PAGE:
--- In mythsoc@yahoogroups.com, David Bratman <dbratman@...> wrote:
                    >
                    > At 08:33 PM 9/14/2007 +0000, Lynn Maudlin wrote:
                    >
                    > >If I recall correctly, Eddison attended one Inklings meeting (yes,
                    > >DavidB?) and died shortly thereafter (the two events were unrelated, I
                    > >am sure).
                    >
                    > Eddison came to Magdalen twice, but whether either occasion was formally
                    > "an Inklings meeting" is open to doubt, largely because Inklings
                    meetings
                    > were not a formal process.
                    >
                    > This isn't a matter of fact checking in the ordinary sense, but of
                    reading
                    > the book that's open before one. Diana spells Eddison's name correctly,
                    > she says he met with the Inklings, but he isn't listed as a
                    "member", and
                    > the appendix of 19 names doesn't call them the membership of the
                    Inklings.
                    >
                  • Lynn Maudlin
                    Oh, that s beautiful-- I don t know the poem but it makes me think of the Chesil Beach in Dorset, England - here s an exhuastive but fascinating page:
                    Message 9 of 16 , Sep 15, 2007
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                      Oh, that's beautiful-- I don't know the poem but it makes me think of
                      the Chesil Beach in Dorset, England - here's an exhuastive but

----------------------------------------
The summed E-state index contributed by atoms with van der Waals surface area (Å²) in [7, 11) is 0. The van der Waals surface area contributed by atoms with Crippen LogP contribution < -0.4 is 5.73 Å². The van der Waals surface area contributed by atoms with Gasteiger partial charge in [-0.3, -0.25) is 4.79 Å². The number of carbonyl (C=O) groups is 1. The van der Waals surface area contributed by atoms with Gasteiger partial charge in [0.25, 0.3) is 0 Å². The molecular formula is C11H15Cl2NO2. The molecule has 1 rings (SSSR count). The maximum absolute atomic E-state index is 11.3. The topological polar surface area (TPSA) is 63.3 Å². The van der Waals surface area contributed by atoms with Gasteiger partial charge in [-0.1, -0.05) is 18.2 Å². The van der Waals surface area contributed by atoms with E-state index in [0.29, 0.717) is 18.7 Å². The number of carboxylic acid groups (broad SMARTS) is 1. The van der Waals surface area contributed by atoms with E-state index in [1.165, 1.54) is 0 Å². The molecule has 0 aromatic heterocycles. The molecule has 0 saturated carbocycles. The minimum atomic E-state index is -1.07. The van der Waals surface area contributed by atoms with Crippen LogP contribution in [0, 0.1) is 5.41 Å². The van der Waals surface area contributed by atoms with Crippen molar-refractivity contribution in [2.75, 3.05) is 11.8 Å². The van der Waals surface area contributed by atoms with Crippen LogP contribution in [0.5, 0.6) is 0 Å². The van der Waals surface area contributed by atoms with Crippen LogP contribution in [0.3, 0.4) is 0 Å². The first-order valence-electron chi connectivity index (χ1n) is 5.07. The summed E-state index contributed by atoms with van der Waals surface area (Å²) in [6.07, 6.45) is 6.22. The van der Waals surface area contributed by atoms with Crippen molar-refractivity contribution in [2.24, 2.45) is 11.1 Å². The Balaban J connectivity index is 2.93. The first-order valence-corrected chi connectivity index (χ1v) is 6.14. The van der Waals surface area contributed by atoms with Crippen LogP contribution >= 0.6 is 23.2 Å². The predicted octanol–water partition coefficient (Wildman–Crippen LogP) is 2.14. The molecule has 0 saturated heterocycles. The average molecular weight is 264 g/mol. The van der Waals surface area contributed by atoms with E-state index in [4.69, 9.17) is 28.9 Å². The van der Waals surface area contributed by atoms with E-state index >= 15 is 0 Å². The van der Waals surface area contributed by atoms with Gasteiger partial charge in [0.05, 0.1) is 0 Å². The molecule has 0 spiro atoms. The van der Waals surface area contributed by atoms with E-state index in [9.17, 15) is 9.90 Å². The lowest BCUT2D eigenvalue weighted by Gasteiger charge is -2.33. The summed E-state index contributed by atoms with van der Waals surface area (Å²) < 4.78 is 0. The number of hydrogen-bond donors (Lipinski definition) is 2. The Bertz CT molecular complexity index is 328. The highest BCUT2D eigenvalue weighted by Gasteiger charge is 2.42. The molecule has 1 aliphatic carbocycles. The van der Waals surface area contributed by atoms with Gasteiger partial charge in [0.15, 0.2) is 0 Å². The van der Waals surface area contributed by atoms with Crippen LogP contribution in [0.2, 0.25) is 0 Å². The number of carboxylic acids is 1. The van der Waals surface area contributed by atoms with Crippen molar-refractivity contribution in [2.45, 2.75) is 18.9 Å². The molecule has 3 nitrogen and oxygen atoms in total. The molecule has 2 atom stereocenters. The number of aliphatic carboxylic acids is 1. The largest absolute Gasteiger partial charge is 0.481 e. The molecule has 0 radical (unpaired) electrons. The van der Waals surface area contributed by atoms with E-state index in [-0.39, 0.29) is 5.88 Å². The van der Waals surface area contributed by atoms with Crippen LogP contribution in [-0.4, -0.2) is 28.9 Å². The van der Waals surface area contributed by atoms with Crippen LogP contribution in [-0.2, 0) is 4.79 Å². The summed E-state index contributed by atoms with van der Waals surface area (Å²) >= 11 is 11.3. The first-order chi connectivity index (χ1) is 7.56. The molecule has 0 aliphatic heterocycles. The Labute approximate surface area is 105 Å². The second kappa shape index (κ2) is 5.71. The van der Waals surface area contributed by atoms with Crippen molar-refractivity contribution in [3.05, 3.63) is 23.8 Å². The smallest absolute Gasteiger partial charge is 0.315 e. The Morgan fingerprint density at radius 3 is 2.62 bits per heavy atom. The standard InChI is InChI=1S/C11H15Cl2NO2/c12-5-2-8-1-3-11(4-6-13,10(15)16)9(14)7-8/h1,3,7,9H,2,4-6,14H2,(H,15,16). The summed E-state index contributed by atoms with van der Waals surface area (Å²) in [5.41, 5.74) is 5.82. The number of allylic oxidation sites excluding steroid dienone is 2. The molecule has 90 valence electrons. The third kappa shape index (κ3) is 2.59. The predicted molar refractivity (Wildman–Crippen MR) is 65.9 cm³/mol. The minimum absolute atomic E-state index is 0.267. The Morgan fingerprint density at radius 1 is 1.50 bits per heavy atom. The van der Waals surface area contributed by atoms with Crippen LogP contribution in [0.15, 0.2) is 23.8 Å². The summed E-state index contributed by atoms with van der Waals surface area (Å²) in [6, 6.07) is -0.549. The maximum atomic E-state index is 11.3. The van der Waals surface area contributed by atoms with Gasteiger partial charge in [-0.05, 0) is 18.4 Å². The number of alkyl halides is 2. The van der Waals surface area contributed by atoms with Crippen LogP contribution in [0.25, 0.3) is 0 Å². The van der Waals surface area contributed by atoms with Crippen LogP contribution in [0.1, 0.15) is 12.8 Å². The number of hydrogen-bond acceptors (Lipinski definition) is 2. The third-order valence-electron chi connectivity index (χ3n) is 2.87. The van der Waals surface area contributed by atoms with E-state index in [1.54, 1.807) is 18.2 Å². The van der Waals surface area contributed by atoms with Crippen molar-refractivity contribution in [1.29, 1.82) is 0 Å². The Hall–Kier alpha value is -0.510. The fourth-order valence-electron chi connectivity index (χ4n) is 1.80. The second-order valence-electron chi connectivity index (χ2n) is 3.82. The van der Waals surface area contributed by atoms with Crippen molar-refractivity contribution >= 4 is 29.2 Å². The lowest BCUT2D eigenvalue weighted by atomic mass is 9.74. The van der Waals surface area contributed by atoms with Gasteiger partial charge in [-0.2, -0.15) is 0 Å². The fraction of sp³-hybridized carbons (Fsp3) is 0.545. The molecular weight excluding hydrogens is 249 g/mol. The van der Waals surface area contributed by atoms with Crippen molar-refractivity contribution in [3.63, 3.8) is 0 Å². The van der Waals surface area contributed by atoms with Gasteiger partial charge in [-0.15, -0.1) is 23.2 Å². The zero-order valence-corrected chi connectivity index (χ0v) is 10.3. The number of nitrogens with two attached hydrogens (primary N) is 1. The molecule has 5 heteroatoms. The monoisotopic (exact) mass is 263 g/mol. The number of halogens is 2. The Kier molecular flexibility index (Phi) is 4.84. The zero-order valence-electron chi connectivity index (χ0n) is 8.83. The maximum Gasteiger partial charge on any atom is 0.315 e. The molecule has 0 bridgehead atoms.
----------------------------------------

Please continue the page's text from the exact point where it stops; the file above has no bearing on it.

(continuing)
fascinating page:

                      http://www.soton.ac.uk/~imw/chesil.htm

                      "At the Western end of the beach the make up is a fine shingle, as you
                      walk Eastwards towards Portland the shingle changes gradually to
                      larger and larger pebbles. This process is known as longshore drift.
                      It is said that fishermen coming ashore in fog can ascertain where
                      they are simply from the size of the pebbles."

                      -- Lynn --


                      --- In mythsoc@yahoogroups.com, "Merlin DeTardo" <emptyD@...> wrote:
                      >
                      > ...both lines bring
                      > to my mind some parts of Matthew Arnold's "Dover Beach", for example:
                      >
                      > "Listen! you hear the grating roar
                      > Of pebbles which the waves draw back, and fling,
                      > At their return, up the high strand,
                      > Begin, and cease, and then again begin,
                      > With tremulous cadence slow, and bring
                      > The eternal note of sadness in."
                    • Cathy Akers-Jordan